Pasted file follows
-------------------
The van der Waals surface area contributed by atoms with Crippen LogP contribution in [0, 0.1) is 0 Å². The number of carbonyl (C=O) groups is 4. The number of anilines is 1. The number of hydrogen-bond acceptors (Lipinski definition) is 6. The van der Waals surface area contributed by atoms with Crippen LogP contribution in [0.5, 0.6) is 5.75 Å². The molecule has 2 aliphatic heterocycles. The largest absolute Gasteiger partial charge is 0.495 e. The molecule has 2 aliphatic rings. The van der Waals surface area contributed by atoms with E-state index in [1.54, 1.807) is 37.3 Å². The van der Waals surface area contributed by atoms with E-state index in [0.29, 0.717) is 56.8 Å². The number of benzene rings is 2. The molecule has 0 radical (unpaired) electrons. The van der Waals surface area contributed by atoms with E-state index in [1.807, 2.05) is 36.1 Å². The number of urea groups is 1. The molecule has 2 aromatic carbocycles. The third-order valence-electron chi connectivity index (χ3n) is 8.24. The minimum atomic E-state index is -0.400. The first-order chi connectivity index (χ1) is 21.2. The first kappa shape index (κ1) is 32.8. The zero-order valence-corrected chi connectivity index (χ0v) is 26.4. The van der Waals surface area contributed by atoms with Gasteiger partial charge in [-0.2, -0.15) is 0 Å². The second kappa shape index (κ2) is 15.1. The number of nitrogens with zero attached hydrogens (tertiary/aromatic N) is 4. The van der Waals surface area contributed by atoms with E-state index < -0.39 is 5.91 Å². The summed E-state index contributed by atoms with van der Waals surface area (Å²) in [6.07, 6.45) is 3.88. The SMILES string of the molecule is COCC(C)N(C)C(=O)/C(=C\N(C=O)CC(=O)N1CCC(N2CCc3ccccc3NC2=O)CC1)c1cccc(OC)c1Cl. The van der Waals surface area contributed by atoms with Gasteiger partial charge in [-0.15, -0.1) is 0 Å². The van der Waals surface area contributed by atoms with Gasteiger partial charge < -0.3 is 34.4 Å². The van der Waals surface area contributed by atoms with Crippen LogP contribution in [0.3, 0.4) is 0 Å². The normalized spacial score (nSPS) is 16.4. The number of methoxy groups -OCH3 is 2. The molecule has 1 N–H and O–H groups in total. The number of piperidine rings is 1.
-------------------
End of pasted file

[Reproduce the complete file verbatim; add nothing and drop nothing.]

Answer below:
The van der Waals surface area contributed by atoms with Crippen LogP contribution in [0, 0.1) is 0 Å². The number of carbonyl (C=O) groups is 4. The number of anilines is 1. The number of hydrogen-bond acceptors (Lipinski definition) is 6. The van der Waals surface area contributed by atoms with Crippen LogP contribution in [0.5, 0.6) is 5.75 Å². The molecule has 2 aliphatic heterocycles. The largest absolute Gasteiger partial charge is 0.495 e. The molecule has 2 aliphatic rings. The van der Waals surface area contributed by atoms with E-state index in [1.54, 1.807) is 37.3 Å². The van der Waals surface area contributed by atoms with E-state index in [0.29, 0.717) is 56.8 Å². The number of benzene rings is 2. The molecule has 0 radical (unpaired) electrons. The van der Waals surface area contributed by atoms with E-state index in [1.807, 2.05) is 36.1 Å². The number of urea groups is 1. The molecule has 2 aromatic carbocycles. The third-order valence-electron chi connectivity index (χ3n) is 8.24. The minimum atomic E-state index is -0.400. The first-order chi connectivity index (χ1) is 21.2. The first kappa shape index (κ1) is 32.8. The zero-order valence-corrected chi connectivity index (χ0v) is 26.4. The van der Waals surface area contributed by atoms with Gasteiger partial charge in [-0.2, -0.15) is 0 Å². The second kappa shape index (κ2) is 15.1. The number of nitrogens with zero attached hydrogens (tertiary/aromatic N) is 4. The van der Waals surface area contributed by atoms with E-state index < -0.39 is 5.91 Å². The summed E-state index contributed by atoms with van der Waals surface area (Å²) in [6.07, 6.45) is 3.88. The SMILES string of the molecule is COCC(C)N(C)C(=O)/C(=C\N(C=O)CC(=O)N1CCC(N2CCc3ccccc3NC2=O)CC1)c1cccc(OC)c1Cl. The van der Waals surface area contributed by atoms with Gasteiger partial charge in [-0.15, -0.1) is 0 Å². The van der Waals surface area contributed by atoms with Gasteiger partial charge < -0.3 is 34.4 Å². The van der Waals surface area contributed by atoms with Crippen LogP contribution in [0.3, 0.4) is 0 Å². The normalized spacial score (nSPS) is 16.4. The number of methoxy groups -OCH3 is 2. The molecule has 1 N–H and O–H groups in total. The number of piperidine rings is 1.